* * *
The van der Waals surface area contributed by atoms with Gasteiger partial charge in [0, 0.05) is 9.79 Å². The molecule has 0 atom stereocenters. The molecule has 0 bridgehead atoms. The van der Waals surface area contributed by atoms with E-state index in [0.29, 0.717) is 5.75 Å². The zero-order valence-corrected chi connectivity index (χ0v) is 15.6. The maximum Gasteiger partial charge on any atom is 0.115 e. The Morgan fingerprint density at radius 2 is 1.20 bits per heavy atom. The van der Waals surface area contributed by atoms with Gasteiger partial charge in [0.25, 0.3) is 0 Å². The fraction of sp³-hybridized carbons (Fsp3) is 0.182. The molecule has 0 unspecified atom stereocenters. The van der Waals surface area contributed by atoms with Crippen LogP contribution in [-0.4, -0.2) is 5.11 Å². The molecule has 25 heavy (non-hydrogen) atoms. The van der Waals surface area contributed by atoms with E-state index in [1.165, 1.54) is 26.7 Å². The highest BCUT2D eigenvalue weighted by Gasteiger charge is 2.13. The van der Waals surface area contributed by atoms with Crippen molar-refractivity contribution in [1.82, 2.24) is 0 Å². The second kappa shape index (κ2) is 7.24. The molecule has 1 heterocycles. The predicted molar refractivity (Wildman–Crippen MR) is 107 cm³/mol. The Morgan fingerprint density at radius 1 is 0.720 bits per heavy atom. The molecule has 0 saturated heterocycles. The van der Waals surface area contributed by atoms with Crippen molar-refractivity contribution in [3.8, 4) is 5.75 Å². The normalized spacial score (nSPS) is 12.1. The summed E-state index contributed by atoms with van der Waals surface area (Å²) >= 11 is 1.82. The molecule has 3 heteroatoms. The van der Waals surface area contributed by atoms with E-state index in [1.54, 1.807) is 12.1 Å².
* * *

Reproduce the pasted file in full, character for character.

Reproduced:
The van der Waals surface area contributed by atoms with Gasteiger partial charge in [0, 0.05) is 9.79 Å². The molecule has 0 atom stereocenters. The molecule has 0 bridgehead atoms. The van der Waals surface area contributed by atoms with E-state index in [0.29, 0.717) is 5.75 Å². The zero-order valence-corrected chi connectivity index (χ0v) is 15.6. The maximum Gasteiger partial charge on any atom is 0.115 e. The Morgan fingerprint density at radius 2 is 1.20 bits per heavy atom. The van der Waals surface area contributed by atoms with Gasteiger partial charge in [0.25, 0.3) is 0 Å². The fraction of sp³-hybridized carbons (Fsp3) is 0.182. The molecule has 0 unspecified atom stereocenters. The van der Waals surface area contributed by atoms with Crippen LogP contribution in [-0.4, -0.2) is 5.11 Å². The molecule has 25 heavy (non-hydrogen) atoms. The van der Waals surface area contributed by atoms with E-state index in [1.165, 1.54) is 26.7 Å². The highest BCUT2D eigenvalue weighted by Gasteiger charge is 2.13. The van der Waals surface area contributed by atoms with Crippen molar-refractivity contribution in [1.82, 2.24) is 0 Å². The second kappa shape index (κ2) is 7.24. The molecule has 1 heterocycles. The predicted molar refractivity (Wildman–Crippen MR) is 107 cm³/mol. The Morgan fingerprint density at radius 1 is 0.720 bits per heavy atom. The molecule has 0 saturated heterocycles. The van der Waals surface area contributed by atoms with Crippen molar-refractivity contribution in [3.8, 4) is 5.75 Å². The normalized spacial score (nSPS) is 12.1. The summed E-state index contributed by atoms with van der Waals surface area (Å²) >= 11 is 1.82. The molecule has 3 heteroatoms. The van der Waals surface area contributed by atoms with E-state index in [1.54, 1.807) is 12.1 Å².